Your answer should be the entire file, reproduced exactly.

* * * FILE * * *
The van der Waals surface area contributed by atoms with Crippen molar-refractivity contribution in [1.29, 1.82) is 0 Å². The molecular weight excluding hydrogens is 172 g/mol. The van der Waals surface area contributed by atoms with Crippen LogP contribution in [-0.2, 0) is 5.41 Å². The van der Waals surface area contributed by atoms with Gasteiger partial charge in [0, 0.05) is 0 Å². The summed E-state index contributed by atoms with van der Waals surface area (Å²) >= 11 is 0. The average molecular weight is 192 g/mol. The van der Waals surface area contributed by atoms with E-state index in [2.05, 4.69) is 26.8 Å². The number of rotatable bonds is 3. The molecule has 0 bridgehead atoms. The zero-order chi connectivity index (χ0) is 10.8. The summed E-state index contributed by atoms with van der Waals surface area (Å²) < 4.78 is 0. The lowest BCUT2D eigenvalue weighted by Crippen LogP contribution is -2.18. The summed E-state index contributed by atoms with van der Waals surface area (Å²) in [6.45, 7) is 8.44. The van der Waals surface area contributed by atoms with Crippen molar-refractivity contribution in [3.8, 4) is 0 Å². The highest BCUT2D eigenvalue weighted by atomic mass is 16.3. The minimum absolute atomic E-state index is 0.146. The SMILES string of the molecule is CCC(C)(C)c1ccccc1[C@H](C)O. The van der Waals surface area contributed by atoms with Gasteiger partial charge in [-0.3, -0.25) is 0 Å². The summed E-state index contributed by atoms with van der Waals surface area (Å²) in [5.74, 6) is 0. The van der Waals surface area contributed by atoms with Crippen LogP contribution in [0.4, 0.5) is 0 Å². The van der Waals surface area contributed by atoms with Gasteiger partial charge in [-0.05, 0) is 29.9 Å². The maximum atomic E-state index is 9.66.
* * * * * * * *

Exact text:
The van der Waals surface area contributed by atoms with Crippen molar-refractivity contribution in [1.29, 1.82) is 0 Å². The molecular weight excluding hydrogens is 172 g/mol. The van der Waals surface area contributed by atoms with Crippen LogP contribution in [-0.2, 0) is 5.41 Å². The van der Waals surface area contributed by atoms with Gasteiger partial charge in [0, 0.05) is 0 Å². The summed E-state index contributed by atoms with van der Waals surface area (Å²) >= 11 is 0. The average molecular weight is 192 g/mol. The van der Waals surface area contributed by atoms with E-state index in [2.05, 4.69) is 26.8 Å². The number of rotatable bonds is 3. The molecule has 0 bridgehead atoms. The zero-order chi connectivity index (χ0) is 10.8. The summed E-state index contributed by atoms with van der Waals surface area (Å²) < 4.78 is 0. The lowest BCUT2D eigenvalue weighted by Crippen LogP contribution is -2.18. The summed E-state index contributed by atoms with van der Waals surface area (Å²) in [6.45, 7) is 8.44. The van der Waals surface area contributed by atoms with Crippen molar-refractivity contribution in [3.8, 4) is 0 Å². The highest BCUT2D eigenvalue weighted by atomic mass is 16.3. The minimum absolute atomic E-state index is 0.146. The SMILES string of the molecule is CCC(C)(C)c1ccccc1[C@H](C)O. The van der Waals surface area contributed by atoms with Gasteiger partial charge in [-0.3, -0.25) is 0 Å². The summed E-state index contributed by atoms with van der Waals surface area (Å²) in [5.74, 6) is 0. The van der Waals surface area contributed by atoms with Crippen LogP contribution in [0.4, 0.5) is 0 Å². The van der Waals surface area contributed by atoms with Gasteiger partial charge in [-0.05, 0) is 29.9 Å². The maximum atomic E-state index is 9.66.